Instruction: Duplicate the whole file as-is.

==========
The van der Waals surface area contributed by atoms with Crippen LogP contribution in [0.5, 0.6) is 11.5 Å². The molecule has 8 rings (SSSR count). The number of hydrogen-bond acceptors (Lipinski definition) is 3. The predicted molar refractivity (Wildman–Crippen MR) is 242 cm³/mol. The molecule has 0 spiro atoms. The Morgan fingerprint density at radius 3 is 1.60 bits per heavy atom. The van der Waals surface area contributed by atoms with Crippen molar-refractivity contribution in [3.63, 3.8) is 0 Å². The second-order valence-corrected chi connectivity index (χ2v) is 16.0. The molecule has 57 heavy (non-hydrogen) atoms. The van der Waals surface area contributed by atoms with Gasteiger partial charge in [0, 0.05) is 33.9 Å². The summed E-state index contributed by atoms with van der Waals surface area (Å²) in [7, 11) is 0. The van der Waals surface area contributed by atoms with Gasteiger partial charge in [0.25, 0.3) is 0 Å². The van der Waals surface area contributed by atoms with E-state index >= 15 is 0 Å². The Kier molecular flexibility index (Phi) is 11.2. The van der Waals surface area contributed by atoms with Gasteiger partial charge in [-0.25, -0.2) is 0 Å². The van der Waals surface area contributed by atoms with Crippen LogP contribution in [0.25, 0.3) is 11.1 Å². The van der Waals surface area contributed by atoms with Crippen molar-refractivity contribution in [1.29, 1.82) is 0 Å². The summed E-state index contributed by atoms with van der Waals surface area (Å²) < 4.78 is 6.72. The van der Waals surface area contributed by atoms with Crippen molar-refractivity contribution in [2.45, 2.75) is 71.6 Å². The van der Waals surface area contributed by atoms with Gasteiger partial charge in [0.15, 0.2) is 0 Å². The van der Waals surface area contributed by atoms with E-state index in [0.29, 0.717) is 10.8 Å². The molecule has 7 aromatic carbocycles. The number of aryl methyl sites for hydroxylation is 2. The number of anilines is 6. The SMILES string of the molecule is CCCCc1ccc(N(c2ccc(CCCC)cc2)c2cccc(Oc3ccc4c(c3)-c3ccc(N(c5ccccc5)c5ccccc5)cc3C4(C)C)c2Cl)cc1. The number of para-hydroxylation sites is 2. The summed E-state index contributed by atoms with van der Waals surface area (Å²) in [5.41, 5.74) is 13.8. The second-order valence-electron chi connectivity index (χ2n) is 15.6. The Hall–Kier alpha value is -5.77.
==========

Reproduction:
The van der Waals surface area contributed by atoms with Crippen LogP contribution in [0.5, 0.6) is 11.5 Å². The molecule has 8 rings (SSSR count). The number of hydrogen-bond acceptors (Lipinski definition) is 3. The predicted molar refractivity (Wildman–Crippen MR) is 242 cm³/mol. The molecule has 0 spiro atoms. The Morgan fingerprint density at radius 3 is 1.60 bits per heavy atom. The van der Waals surface area contributed by atoms with Crippen molar-refractivity contribution in [3.63, 3.8) is 0 Å². The second-order valence-corrected chi connectivity index (χ2v) is 16.0. The molecule has 57 heavy (non-hydrogen) atoms. The van der Waals surface area contributed by atoms with Gasteiger partial charge in [0, 0.05) is 33.9 Å². The summed E-state index contributed by atoms with van der Waals surface area (Å²) in [7, 11) is 0. The van der Waals surface area contributed by atoms with Gasteiger partial charge in [0.25, 0.3) is 0 Å². The van der Waals surface area contributed by atoms with E-state index >= 15 is 0 Å². The Kier molecular flexibility index (Phi) is 11.2. The van der Waals surface area contributed by atoms with Gasteiger partial charge in [-0.25, -0.2) is 0 Å². The van der Waals surface area contributed by atoms with Crippen LogP contribution in [0.25, 0.3) is 11.1 Å². The van der Waals surface area contributed by atoms with Crippen molar-refractivity contribution in [1.29, 1.82) is 0 Å². The summed E-state index contributed by atoms with van der Waals surface area (Å²) < 4.78 is 6.72. The van der Waals surface area contributed by atoms with Crippen molar-refractivity contribution in [2.45, 2.75) is 71.6 Å². The van der Waals surface area contributed by atoms with Gasteiger partial charge in [0.15, 0.2) is 0 Å². The van der Waals surface area contributed by atoms with E-state index in [0.29, 0.717) is 10.8 Å². The molecule has 7 aromatic carbocycles. The number of aryl methyl sites for hydroxylation is 2. The number of anilines is 6. The SMILES string of the molecule is CCCCc1ccc(N(c2ccc(CCCC)cc2)c2cccc(Oc3ccc4c(c3)-c3ccc(N(c5ccccc5)c5ccccc5)cc3C4(C)C)c2Cl)cc1. The number of para-hydroxylation sites is 2. The summed E-state index contributed by atoms with van der Waals surface area (Å²) in [5.41, 5.74) is 13.8. The second-order valence-electron chi connectivity index (χ2n) is 15.6. The Hall–Kier alpha value is -5.77.